CREA Forecasts Canadian Home Sales Will Fall To Nine-Year Low In 2019

Canada Home Sales

Canada Home Sales

So much for steadying the course. According to the Canadian Real Estate Association, Canadian home sales are expected to drop to a nine-year low in 2019.

Rising interest rates and strict mortgage stress-test rules are projected to be the cause of the decline.

READ: Strong And Steady Or About To Burst? 2019 Canadian Housing Market Predictions

Though a decline is expected, CREA says it won’t be drastic. Provided little changes policy-wise in 2019, sales are expected to drop by a mere 0.5 per cent or 456,200 units.

“In 2019, home sales activity and prices are expected to be held in check by recent policy changes from different levels of government, in addition to additional interest rate increases,” CREA announced in their forecast.

READ: The 5 Most Shocking Toronto Housing Stats of 2018

With just over a week left before 2019, CREA revised its end of year projections saying national home sales will decline 11.2 per cent to 458,200 units in 2018.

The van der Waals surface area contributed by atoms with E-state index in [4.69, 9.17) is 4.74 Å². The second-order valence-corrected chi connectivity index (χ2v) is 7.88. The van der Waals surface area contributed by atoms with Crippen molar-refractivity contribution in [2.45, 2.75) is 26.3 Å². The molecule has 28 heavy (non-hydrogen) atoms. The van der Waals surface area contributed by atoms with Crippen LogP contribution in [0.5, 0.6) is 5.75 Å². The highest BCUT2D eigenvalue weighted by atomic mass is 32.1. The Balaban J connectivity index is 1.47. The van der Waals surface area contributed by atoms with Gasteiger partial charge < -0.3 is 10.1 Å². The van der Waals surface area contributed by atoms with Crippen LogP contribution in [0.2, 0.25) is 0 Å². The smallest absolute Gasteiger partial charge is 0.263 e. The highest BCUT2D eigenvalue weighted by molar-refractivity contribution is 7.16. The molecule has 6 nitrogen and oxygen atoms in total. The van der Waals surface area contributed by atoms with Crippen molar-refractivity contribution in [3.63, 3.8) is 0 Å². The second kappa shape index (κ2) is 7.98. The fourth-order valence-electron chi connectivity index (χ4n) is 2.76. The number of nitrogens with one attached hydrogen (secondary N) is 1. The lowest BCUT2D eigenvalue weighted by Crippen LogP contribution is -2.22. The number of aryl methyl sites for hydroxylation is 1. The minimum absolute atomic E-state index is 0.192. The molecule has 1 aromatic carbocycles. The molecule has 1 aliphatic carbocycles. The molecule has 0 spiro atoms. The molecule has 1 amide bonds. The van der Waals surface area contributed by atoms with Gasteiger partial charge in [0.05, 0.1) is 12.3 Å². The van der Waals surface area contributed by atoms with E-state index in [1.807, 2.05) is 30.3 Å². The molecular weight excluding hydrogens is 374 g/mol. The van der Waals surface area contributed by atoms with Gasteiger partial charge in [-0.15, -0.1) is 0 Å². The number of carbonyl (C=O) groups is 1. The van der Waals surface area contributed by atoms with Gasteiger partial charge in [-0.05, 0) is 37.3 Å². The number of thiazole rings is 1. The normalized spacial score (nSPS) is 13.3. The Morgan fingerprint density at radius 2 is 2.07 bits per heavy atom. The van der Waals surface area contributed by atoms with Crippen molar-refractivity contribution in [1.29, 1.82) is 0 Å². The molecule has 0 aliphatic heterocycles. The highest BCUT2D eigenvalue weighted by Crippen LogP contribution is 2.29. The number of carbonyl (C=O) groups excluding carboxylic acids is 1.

B.C. and Ontario make up the majority of the decline in 2018. However, sales in Alberta, Saskatchewan, Manitoba and Newfoundland and Labrador are also expected to fall to multi-year lows.

Home price predictions have also been adjusted with the national average moving down to 4.2 per cent to $488,600.

READ: Toronto Real Estate Prices Expected To Climb In 2019

In Toronto, the year-over-year decline was so strong, it brought down Ontario’s average home price by 2.6 per cent.

In 2019, home prices are expected to rise across the country. CREA estimates a 1.7 per cent increase, bringing the national average price for a home to $496,800 in 2019.

“As we look to 2019, the major battle lines seem fairly clearly drawn, with the market still supported by strong population growth on the one side, and challenging affordability (past price gains and rate rises) on the other,” Doug Porter, chief economist at BMO Economics said in a statement. “While we expect sales activity to stabilize next year… we nevertheless anticipate that prices will slow even further to gains likely below that of inflation.”

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